J.P.Marín Arrese | The Bank of England will provide direct cash to cover public expenses. Under the Ways and Means Facility, it already offers short-term liquidity to the Treasury. But, from now on, it will finance all budgetary commitments monetising the massive deficit the coronavirus crisis will bring about. Governor Andrew Bailey openly rejected this step a few days ago. Now, faced with the appalling evidence that a sharp increase in spending coupled with plummeting tax revenues will lead to substantial public imbalances, he has changed his mind.
Buying sovereign bonds stands as a less unorthodox way of tackling the problem. Yet, colossal public tapering on the capital markets may lead to unduly tightened borrowing terms for private firms struggling to cope with liquidity shortages. Direct financing of the budget prevents such a worrying scenario.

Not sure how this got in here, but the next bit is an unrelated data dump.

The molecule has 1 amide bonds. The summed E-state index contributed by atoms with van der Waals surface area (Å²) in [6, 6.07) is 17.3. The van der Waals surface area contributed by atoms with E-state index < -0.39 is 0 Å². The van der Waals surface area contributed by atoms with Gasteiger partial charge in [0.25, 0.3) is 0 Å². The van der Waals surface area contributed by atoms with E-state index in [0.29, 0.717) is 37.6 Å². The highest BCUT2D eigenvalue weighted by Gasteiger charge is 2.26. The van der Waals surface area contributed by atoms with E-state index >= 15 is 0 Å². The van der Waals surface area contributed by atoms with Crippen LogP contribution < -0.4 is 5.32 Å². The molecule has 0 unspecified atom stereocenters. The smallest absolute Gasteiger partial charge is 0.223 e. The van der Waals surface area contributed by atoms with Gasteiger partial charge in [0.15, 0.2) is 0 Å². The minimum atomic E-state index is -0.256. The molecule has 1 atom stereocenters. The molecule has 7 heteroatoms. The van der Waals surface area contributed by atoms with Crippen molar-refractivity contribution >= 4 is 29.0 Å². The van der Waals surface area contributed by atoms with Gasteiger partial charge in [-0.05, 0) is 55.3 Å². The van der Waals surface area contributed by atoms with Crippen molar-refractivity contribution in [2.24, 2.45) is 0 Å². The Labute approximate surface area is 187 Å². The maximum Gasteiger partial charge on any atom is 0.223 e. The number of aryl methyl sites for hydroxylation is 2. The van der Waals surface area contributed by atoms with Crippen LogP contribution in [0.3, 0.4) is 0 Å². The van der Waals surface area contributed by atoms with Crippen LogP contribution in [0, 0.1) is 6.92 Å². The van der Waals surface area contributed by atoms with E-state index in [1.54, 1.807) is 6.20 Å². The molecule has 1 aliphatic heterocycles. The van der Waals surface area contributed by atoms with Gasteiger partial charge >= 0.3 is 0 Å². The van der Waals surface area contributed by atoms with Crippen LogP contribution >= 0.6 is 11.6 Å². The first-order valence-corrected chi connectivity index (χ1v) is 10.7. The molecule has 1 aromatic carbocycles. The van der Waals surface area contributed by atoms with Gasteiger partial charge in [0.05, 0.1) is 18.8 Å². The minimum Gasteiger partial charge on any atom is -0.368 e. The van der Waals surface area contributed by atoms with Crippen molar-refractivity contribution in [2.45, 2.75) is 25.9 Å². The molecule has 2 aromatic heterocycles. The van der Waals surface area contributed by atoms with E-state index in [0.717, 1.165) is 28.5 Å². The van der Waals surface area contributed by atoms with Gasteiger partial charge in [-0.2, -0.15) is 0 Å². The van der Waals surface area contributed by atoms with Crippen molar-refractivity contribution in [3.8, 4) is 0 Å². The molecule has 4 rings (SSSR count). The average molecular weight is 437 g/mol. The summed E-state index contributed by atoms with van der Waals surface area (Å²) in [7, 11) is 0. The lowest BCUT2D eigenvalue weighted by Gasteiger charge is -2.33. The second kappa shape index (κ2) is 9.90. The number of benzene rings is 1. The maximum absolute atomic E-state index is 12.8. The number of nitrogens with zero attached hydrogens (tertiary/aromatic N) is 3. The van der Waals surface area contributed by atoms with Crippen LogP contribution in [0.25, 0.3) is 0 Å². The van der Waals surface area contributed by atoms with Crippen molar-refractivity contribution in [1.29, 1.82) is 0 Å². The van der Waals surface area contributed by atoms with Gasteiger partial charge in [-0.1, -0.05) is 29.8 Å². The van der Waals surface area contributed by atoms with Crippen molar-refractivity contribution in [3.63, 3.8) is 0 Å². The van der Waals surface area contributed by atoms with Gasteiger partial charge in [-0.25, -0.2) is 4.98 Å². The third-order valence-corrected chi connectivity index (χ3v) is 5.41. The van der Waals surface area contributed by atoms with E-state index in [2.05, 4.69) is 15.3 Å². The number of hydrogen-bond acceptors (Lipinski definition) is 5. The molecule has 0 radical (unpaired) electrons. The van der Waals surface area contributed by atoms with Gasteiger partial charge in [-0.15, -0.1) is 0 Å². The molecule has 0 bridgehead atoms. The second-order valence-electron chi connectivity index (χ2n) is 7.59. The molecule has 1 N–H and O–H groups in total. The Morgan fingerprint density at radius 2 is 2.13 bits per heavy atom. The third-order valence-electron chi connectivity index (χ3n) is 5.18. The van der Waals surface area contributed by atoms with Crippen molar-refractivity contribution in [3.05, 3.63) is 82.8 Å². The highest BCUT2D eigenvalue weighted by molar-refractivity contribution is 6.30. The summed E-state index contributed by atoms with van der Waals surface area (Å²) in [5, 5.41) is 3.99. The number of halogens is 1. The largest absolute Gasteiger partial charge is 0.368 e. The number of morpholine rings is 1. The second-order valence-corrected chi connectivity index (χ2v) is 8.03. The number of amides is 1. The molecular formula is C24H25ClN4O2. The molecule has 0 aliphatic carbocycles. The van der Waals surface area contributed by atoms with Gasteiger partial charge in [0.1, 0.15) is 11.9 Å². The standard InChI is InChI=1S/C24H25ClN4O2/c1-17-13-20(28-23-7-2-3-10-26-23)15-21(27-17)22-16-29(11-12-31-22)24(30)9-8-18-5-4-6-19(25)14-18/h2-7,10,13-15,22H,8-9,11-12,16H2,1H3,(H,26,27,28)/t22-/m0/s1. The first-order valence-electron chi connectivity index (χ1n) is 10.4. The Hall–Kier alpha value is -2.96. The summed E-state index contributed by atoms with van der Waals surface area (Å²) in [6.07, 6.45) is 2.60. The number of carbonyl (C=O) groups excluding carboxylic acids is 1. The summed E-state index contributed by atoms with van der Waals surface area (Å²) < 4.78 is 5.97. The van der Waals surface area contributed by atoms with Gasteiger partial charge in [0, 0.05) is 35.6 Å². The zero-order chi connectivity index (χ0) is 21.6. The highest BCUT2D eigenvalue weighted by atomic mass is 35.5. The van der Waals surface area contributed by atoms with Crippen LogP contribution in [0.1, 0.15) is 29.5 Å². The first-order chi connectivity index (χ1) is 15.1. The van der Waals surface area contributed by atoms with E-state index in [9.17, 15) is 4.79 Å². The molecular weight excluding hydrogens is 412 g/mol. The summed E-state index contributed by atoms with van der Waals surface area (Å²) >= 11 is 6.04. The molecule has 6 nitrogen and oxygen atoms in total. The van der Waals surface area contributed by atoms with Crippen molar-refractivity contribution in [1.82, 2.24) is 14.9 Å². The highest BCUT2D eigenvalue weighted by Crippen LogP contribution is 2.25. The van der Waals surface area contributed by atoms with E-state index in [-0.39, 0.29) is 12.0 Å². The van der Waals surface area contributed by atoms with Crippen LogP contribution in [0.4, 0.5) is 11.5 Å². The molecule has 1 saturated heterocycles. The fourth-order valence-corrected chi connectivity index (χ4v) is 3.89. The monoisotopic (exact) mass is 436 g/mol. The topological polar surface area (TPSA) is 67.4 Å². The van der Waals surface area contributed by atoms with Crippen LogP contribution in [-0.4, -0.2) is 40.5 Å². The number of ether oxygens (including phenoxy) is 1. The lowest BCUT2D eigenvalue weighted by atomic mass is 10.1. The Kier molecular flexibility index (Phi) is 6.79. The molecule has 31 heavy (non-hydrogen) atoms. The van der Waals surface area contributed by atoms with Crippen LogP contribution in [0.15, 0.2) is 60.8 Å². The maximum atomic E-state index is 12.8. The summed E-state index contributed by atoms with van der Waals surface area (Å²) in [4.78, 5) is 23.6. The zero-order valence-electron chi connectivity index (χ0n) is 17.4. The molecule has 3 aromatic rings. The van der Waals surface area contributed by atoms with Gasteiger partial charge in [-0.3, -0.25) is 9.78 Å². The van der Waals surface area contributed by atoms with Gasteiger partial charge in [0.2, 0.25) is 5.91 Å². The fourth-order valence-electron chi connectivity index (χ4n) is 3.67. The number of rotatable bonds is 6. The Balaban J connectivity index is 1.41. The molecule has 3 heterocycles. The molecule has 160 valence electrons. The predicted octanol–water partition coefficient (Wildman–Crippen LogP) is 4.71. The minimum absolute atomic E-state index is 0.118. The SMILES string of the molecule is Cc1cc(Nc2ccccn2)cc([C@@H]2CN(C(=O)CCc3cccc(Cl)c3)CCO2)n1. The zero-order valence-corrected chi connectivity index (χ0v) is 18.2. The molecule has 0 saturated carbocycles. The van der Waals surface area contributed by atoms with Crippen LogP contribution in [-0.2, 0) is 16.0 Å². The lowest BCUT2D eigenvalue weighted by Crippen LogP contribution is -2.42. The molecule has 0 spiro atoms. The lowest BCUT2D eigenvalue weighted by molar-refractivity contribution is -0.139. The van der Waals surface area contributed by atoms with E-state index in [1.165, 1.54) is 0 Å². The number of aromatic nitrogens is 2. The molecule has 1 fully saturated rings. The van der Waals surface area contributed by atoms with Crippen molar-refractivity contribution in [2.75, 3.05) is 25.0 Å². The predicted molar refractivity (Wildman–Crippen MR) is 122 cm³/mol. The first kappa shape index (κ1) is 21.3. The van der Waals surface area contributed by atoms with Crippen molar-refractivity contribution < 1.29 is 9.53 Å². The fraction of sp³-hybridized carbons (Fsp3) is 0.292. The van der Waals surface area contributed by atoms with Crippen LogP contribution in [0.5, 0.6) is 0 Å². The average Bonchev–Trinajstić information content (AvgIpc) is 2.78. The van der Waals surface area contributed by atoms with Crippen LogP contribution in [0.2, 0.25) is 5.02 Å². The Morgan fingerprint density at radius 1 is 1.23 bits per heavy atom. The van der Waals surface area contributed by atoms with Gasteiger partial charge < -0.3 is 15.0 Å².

Many observers point to the dangers such a move could entail, should it become permanent practice. The expansion in primary money could lead to inflationary pressures, ultimately leading to the need to raise interest rates. Yet, the current demand and offer slump provides little scope for price hikes. Let’s face it. Any liquidity glut right now, will not put stability into question.
The Bank of England’s move seems fully warranted, as the pandemic’s side effects will severely hit public finances. Alleviating the drag impact on borrowing will help the economy to cope with the current backlash. No one expects the ECB to take such a bold step; its cautious policy is in stark contrast with the expeditious way in which Anglo-Saxons are tackling the crisis.